If you’ve been reading iList for a while you might know that, as a kid, I worked on a farm to earn a bit of extra money. Some of my father’s oldest friends owned the farm that was only 150 feet away from my backyard. When I was strong enough, it was time for me to go to work for the Doris family. I think I was 10 or 11.

You may think that is a little young to start working but I saw it as a way to earn some money and get the things I wanted - generally, a toy or some fireworks for the Fourth of July. The Doris’ farm had dairy cows, chickens and a few pigs as I recall. They also grew corn, soybean, wheat and tobacco. There were plenty of jobs I could do including feeding the baby animals.

Because our families were old friends, I would occasionally be invited to lunch if I was putting in a full day working. Mrs. Doris generally laid out a big meal at lunch, including dessert. Farming will make a man or boy hungry!

I don’t recall many of the dishes, but one that sticks out in my mind is rhubarb cobbler and vanilla ice cream. I think it was because it was the first time I had ever eaten rhubarb and I was pleasantly surprised by the flavor.

iCook

Pick early & often, but don’t eat the leaves

Rhubarb is a vegetable but most people use it like a fruit and prepare it in pies, crumbles and cobblers. It looks like celery except with a red color and can be cultivated year-round in either hot houses or outdoors. The hot house variety tends to be a bit sweeter and more tender than the plants grown outdoors.

In temperate climates, rhubarb is often one of the first plants harvested. In North America, rhubarb grown outdoors can be harvested from April through September. If you are attempting to grow your own rhubarb, remember to only eat the stalks. The leaves are full of oxalic acid and can cause illness if ingested. If exposed to a frost, don’t eat the stalks as the frost can cause the oxalic acids to migrate from the leaves to the stalks.

iCook

How about a crumble?

Even though I love rhubarb and have a sweet tooth the size of Montana, I don’t make desserts very often. Primarily because I would just gorge on them and be the size of a house. But every so often, I like to whip up something sweet and this time it was a rhubarb crumble based on a recipe from the Food Network Kitchen.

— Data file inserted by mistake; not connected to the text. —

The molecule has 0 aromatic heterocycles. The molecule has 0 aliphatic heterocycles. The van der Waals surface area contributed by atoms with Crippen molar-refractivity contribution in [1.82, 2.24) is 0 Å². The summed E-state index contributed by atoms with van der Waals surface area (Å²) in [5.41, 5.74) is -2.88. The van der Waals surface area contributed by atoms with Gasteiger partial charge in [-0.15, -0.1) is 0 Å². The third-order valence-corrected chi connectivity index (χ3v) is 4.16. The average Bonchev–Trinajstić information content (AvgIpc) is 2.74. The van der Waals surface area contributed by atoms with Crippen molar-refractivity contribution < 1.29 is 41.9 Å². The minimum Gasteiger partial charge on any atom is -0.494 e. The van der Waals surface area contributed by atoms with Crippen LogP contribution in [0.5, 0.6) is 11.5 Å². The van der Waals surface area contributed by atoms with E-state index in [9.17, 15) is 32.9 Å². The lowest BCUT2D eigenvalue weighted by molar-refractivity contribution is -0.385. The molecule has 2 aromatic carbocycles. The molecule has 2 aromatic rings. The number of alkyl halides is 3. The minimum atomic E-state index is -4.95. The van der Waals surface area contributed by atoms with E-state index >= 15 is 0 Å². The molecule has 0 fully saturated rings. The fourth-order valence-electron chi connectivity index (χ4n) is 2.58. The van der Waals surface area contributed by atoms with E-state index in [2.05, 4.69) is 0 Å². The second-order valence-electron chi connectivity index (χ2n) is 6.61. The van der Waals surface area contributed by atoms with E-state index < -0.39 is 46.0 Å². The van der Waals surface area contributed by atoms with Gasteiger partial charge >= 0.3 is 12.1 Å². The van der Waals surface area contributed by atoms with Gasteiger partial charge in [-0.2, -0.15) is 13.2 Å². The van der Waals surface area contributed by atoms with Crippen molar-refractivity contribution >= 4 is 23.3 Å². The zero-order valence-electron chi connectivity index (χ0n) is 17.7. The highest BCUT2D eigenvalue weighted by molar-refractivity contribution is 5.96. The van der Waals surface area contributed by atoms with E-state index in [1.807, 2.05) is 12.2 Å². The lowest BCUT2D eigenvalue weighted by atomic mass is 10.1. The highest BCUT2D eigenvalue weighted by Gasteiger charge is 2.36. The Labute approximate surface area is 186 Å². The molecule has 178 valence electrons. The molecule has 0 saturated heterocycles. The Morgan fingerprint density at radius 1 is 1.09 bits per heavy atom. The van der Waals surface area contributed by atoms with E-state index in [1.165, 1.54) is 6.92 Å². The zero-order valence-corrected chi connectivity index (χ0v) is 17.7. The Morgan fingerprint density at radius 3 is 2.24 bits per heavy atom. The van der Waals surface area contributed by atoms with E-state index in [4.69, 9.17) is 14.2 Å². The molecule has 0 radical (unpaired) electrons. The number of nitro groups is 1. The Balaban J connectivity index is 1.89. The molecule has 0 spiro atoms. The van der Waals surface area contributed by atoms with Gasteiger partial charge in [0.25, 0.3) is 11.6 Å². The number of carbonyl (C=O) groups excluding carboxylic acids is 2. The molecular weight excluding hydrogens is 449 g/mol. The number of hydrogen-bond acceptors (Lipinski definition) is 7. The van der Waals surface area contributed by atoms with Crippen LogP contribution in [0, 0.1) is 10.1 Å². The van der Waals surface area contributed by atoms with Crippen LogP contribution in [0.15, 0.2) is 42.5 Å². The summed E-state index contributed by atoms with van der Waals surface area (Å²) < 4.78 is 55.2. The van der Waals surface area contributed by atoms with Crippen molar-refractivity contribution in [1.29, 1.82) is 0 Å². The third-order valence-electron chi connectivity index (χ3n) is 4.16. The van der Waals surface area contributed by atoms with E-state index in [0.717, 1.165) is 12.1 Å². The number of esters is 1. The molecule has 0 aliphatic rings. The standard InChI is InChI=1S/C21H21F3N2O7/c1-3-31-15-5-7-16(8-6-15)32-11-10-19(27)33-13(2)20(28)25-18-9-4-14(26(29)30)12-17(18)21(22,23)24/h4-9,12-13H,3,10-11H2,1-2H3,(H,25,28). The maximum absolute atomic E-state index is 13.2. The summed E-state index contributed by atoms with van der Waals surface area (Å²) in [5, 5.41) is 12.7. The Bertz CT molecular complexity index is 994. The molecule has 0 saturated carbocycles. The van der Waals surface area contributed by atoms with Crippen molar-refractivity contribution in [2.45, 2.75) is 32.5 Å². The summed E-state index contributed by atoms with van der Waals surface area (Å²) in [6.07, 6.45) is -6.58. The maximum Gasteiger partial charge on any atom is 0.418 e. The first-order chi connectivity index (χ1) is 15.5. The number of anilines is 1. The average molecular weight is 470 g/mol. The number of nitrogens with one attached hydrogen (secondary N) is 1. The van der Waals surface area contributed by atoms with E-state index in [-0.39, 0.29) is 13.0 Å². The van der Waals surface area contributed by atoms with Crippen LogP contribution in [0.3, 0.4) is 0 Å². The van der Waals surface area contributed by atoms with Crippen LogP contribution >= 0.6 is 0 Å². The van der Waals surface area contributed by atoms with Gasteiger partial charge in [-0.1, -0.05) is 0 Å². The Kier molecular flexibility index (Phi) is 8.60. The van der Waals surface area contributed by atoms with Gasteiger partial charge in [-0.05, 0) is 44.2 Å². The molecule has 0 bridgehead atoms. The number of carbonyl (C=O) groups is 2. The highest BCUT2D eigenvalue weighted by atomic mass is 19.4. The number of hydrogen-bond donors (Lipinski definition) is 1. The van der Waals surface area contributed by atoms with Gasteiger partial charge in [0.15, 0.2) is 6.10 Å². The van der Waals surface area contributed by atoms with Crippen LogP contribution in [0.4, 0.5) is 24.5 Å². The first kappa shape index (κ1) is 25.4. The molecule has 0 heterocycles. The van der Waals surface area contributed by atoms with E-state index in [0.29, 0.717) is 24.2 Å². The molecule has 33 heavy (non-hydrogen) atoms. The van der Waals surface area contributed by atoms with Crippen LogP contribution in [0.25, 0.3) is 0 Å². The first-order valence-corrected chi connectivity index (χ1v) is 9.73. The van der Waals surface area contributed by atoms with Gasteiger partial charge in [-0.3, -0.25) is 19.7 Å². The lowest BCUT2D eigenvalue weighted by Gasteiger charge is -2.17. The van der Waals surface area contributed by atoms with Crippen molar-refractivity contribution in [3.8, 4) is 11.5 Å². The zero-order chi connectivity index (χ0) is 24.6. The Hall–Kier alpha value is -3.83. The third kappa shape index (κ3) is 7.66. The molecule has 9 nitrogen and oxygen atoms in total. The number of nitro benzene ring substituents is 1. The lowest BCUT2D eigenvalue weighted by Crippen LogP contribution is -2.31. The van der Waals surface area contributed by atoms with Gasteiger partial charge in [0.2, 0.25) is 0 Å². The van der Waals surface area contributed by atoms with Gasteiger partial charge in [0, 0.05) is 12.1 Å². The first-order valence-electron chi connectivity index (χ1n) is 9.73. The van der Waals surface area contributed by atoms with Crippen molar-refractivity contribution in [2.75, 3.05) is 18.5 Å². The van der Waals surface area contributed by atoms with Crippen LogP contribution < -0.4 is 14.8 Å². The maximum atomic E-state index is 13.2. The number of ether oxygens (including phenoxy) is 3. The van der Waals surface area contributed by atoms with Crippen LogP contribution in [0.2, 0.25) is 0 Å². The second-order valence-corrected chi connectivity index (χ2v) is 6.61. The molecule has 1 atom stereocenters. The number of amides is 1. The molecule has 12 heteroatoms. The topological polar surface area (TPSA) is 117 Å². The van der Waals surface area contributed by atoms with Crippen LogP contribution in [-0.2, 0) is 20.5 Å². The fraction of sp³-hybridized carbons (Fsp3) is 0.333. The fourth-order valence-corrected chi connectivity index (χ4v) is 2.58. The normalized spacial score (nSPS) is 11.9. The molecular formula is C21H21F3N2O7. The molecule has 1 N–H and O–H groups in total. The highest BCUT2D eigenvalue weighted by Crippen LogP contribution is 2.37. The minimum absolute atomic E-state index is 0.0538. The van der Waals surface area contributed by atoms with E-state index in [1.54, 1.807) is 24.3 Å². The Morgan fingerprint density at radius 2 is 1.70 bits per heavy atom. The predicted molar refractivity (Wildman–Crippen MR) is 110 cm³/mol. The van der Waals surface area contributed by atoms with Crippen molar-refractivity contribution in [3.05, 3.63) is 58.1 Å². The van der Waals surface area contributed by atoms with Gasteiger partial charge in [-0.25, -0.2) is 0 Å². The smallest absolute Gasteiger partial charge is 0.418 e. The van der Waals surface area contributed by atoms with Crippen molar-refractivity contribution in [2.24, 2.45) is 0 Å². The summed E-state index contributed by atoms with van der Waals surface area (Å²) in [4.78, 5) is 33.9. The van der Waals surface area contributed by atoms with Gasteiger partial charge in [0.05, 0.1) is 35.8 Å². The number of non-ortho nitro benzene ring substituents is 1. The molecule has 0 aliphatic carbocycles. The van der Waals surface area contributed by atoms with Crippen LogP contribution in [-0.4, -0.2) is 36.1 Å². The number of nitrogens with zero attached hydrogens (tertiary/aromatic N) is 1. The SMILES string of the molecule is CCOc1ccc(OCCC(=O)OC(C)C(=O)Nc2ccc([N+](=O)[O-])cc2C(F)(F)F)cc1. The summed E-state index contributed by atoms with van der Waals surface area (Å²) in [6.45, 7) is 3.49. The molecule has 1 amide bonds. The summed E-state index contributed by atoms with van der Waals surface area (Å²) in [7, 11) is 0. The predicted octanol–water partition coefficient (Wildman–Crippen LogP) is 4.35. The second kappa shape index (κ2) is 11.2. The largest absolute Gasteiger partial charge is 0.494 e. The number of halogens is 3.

My wife makes a great crumble and when she approved of this recipe, I knew I had to share it with you. It’s relatively easy and the hazelnuts in the topping give it a delicious and nutty texture. We ate the crumble without anything additional, but I wouldn’t pass up a dollop of whipped cream or ice cream if offered.

When cleaning rhubarb, I wash it thoroughly and used a vegetable peeler to remove the outer fibrous skin similar to the stringy bits on celery. When cutting rhubarb, be mindful that the juice is slightly red and will splatter (especially on your white backsplash).

iCook

I hope you like this dessert as much as we did. Live, Laugh, Love, and Eat Well.

Rhubarb Crumble

Serves 4 to 6

For the Crumble topping

  • iCook1 cup all-purpose flour
  • 1/3 cup rolled oats
  • ¾ cup sugar
  • Pinch of salt
  • 6 TBSP melted butter
  • ½ cup chopped hazelnuts

For the rhubarb base

  • 2 LBS rhubarb, cleaned and chopped into ½ inch pieces
  • 1/3 cup sugar
  • ¼ cup all-purpose flour
  • ½ tsp vanilla extract
  • ½ tsp orange zest
  • ¼ tsp salt

Preheat your oven to 375 F.

Prepare the crumble by mixing together the first four ingredients in a bowl. Pour in the melted butter and add the hazelnuts and squeeze into large crumbles ¼ to ½ inch in size and place on a rimmed baking sheet. Place in the freezer and prepare the base. (Note: if the mixture is too dry to form the crumbles, add ½ to 1 TBSP additional melted butter)

Clean the rhubarb and toss it in a bowl with all the ingredients. Place the mixture into an 8 x 8-inch glass or ceramic baking dish. Remove the crumble topping from the freezer and scatter it over the top. Bake in the preheated oven for 45 minutes or until golden brown and bubbly. Let cool about 15 minutes and serve.